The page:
• One Anonymous Bloke 1.2

      By all means, compare these shitheads to Nazis. Again and again.

      Mike Godwin.

      • Matthew Whitehead 1.2.1

        Worth noting is that Godwin in his article doesn’t claim to be an arbiter on the axiom named after him, just its originator. He would be the first one to say we should draw our own conclusions about when to make comparisons to Nazis, rather than arguing from authority by quoting him.

        Your point is totally valid, but we should focus on why comparing the Trump Administration to nazis is much more valid than doing so to, say, the Key/English government, which while it was bad in its own way, largely didn’t subject us to an authoritarian cult of personality.

        My general premises are:
        1) Trump’s government is actually authoritarian in its approach. Even George W. Bush didn’t want extra-legal deference to a conservative leader, he just wanted to legalize human rights abuses and accrue more power for the Presidency, and he was famously the inspiration for much of the action in the Star Wars prequels, for instance.
        2) The administration is encroaching authoritarian thought onto a notionally democratic nation.
        3) It is using the same policy strategies for some of the same stated aims as the Nazi Party did.
        4) It is defending and allying itself with white nationalists.
        5) It is using similar gaslighting strategies to propagandize and deflect criticism, it’s just not quite as nuanced with them in some ways, and less brazen for now in others because the takeover is less mature.
        6) People get confused about how authoritarianism comes about. They think it is all at once, rather than with a “strong leader” testing the waters slowly, dipping their toes in and only moving forward when they don’t get too strong a reaction from their own supporters. Trump is absolutely holding to the pattern.

        • Macro 1.2.1.1

          Matthew I totally agree with all you say here but would also add that Trump is now flying in the face of all previous US administrations in his withdrawal of the US from the UN Human Rights Council. The United States now joins Iran, North Korea and Eritrea as the only countries that refuse to participate in the council’s meetings and deliberations.
          Furthermore the tweet wrt to the immediate return of those improperly entering the US flies in the face of International Law wrt to the Rights of Refugees and asylum seekers.

          Non-refoulement
          The core norm of international refugee law is the principle of non-refoulement according to which no “state shall expel or return (” refouler “) a refugee in any manner whatsoever to the frontiers of territories where his life or freedom would be threatened on account of his race, religion, nationality, membership of a particular social group or political opinion.”35 This principle has found entry36 and has been developed in international human rights law. It is nowadays a norm of customary international law.37 Not only refugees, for whom the state of refuge has recognized a risk of persecution in the country of asylum, but also asylum-seekers benefit from the duty of non-refoulement, since their claim might be founded.38 In its jurisprudence, the Committee developed a concept of non-refoulement obligations under the ICCPR.

          http://www.unhcr.org/research/working/4552f0d82/protecting-refugees-asylum-seekers-under-international-covenant-civil-political.html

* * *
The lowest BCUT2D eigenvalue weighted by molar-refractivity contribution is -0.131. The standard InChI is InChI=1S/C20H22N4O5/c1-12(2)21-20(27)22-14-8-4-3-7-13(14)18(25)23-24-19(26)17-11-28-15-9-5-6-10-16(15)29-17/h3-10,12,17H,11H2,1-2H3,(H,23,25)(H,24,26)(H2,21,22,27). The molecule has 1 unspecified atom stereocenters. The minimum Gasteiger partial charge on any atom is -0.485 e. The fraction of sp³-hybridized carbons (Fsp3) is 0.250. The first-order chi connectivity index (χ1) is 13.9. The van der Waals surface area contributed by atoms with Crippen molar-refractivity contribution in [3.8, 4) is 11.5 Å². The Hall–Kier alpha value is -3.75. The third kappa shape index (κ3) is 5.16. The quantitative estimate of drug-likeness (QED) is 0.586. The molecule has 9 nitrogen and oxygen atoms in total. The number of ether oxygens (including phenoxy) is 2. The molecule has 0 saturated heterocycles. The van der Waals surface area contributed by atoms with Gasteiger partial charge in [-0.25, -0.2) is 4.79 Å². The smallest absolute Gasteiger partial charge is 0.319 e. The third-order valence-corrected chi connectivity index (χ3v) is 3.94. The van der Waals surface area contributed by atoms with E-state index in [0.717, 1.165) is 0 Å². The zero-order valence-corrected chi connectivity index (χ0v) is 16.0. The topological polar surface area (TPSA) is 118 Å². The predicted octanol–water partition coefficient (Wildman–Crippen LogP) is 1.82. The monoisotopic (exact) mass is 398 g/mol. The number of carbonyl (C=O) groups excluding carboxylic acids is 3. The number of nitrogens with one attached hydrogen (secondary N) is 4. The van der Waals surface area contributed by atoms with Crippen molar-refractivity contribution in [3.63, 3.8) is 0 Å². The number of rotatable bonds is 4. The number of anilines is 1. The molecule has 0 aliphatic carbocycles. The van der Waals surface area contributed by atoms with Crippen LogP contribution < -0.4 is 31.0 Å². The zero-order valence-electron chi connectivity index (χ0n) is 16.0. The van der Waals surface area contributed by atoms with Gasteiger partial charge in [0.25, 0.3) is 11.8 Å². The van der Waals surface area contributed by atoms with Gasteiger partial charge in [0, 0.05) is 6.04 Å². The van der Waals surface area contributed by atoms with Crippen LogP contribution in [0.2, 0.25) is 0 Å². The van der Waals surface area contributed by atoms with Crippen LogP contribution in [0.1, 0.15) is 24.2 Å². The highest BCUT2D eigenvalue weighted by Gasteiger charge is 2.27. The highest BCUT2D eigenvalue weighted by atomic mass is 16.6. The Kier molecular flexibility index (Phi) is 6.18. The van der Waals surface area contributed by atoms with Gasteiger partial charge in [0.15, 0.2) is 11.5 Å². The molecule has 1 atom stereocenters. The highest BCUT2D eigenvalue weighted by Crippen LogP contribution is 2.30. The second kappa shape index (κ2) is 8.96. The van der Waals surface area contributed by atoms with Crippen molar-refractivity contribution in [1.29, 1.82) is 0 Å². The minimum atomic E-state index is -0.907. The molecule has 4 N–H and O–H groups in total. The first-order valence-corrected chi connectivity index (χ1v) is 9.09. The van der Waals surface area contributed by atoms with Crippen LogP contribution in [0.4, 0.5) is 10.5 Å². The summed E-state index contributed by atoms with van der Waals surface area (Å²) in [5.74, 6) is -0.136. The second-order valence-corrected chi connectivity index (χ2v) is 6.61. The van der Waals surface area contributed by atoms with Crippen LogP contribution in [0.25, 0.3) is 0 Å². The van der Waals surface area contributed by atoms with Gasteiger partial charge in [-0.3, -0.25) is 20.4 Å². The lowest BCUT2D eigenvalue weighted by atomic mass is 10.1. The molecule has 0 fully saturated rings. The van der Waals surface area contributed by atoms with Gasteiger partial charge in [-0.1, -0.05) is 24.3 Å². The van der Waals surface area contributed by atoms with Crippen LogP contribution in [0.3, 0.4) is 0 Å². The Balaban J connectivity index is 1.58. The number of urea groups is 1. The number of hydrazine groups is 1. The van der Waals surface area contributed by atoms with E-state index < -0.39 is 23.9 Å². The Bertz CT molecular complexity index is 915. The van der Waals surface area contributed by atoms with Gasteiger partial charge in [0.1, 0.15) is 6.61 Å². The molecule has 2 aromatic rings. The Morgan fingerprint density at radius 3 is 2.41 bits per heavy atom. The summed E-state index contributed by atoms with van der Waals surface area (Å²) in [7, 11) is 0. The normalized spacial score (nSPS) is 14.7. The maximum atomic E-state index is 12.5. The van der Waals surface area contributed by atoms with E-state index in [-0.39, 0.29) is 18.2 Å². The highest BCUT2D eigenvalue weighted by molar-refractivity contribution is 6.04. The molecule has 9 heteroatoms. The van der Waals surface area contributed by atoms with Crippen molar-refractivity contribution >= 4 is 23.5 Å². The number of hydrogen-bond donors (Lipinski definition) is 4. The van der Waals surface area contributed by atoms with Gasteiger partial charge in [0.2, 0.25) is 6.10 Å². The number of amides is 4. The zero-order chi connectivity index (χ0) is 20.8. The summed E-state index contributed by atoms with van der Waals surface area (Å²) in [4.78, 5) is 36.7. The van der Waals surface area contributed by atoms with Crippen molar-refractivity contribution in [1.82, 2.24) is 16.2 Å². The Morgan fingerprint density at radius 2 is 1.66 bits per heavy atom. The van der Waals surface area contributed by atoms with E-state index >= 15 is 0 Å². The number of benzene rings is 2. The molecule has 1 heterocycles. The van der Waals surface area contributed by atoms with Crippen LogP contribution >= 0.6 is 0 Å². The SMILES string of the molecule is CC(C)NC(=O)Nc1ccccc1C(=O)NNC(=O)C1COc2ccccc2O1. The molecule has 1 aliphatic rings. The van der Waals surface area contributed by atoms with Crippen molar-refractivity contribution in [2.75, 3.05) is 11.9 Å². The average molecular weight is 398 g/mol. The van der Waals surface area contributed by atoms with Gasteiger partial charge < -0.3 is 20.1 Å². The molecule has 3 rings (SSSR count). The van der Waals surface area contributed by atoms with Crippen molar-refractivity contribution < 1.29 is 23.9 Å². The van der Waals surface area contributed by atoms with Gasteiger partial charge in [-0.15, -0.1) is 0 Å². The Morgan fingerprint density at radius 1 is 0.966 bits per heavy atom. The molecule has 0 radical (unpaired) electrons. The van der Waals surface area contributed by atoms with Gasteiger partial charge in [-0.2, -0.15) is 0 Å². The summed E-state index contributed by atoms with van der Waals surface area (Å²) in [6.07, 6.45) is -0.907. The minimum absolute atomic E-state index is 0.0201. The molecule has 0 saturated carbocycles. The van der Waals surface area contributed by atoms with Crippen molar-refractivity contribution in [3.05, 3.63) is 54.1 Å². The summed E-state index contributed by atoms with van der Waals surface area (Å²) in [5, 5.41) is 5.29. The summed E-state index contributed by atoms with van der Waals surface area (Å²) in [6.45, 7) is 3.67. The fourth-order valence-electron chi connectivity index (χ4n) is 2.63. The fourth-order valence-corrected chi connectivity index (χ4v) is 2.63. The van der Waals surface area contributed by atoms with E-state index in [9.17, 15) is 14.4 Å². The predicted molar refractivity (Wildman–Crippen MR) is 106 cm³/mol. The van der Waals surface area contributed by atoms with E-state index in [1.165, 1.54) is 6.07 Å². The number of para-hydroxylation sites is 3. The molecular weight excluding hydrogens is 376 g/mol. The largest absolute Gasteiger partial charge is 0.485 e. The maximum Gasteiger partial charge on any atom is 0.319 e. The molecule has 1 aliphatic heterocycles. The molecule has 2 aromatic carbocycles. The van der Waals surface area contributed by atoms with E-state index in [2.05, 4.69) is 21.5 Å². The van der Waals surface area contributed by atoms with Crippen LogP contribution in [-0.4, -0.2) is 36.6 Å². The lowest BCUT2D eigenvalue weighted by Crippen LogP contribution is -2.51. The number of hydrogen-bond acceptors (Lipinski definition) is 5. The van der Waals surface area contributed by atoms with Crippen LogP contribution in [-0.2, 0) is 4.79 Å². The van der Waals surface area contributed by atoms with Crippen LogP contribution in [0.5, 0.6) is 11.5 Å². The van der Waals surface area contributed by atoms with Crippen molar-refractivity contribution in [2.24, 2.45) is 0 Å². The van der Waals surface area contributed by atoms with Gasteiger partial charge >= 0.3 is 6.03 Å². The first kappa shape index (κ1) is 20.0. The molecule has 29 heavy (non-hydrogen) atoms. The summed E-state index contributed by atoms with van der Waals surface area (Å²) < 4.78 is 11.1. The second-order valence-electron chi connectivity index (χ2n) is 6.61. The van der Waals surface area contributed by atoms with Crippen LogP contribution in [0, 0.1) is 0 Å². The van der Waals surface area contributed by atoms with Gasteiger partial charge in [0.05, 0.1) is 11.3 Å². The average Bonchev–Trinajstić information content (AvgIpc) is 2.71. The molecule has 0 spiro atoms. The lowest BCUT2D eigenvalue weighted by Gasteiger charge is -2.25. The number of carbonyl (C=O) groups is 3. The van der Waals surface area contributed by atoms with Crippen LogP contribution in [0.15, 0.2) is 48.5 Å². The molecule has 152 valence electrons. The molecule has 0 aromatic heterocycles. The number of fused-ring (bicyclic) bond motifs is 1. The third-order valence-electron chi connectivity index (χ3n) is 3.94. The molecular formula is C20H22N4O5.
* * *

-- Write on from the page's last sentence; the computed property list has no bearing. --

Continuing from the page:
This principle is a fundamental part of the The International Covenant on Civil and Political Rights of 1966 (ICCPR) which is one of the seven universal human rights treaties to which the US is a signatory.

          If TRump is to continue this approach in abrogation of Fundamental Human Rights he drags the US into the realm of a pariah state.

      • Richard@Downsouth 1.2.2

        to Quote Mike Godwin:

        View post on imgur.com

    • adam 1.3

      A steaming cup of perspective.

      Yeah trump is more like 1933 Hitler rather than 1945 Hitler. But the reality is you can’t do a direct comparison, the US empire in 2018 is a different beast.

      But fascism has a few fundamental tenets which this administration does seem to be doing a good job of tick boxing.

      Extreme right wing – check
      Opportunistic nationalism – check
      Militaristic – check
      Machismo – check
      Attacks on Intellectuals – check
      Militias – check

      • Matthew Whitehead 1.3.1

        Also worth noting:

        • Attacks on the press.
        • Accusing opponents of being criminal or traitors without evidence.
        • Insinuation that valid legal remedies against the administration are corrupt or “unfair.”
        • Attempts to steal elections despite a lack of popular support, although this is a long-standing Republican goal.
        • Integration of corporations with government- that one’s been checked off for decades.
        • Jingoistic integration of national pride and militarism- as above, decades gone.
        • Sense of victimization by foreign actors
        • Sense of victimization by “traitors” working for the opposition party
        • White supremacy

        Nobody’s saying the outcomes will be the same, the targets the same, or the leaders are the same. What people are saying is that all the warning bells you should be looking at for people trying to pull off a modern twist on nazism are ringing in the USA right now.

        • One Anonymous Bloke 1.3.1.1

          The National Party isn’t as far down the slope as the GOP.

          Opportunistic nationalism – check
          Militaristic – arguable. The rhetoric doesn’t quite match the budget commitment
          Machismo – check
          Attacks on Intellectuals – check
          Militias – none that I know of although authoritarian centrist political violence certainly exists here
          Attacks on the press – check, cf: Dirty Politics
          Accusing opponents of being criminal or traitors without evidence – check
          Insinuation that valid legal remedies against the administration are corrupt or “unfair.” – arguable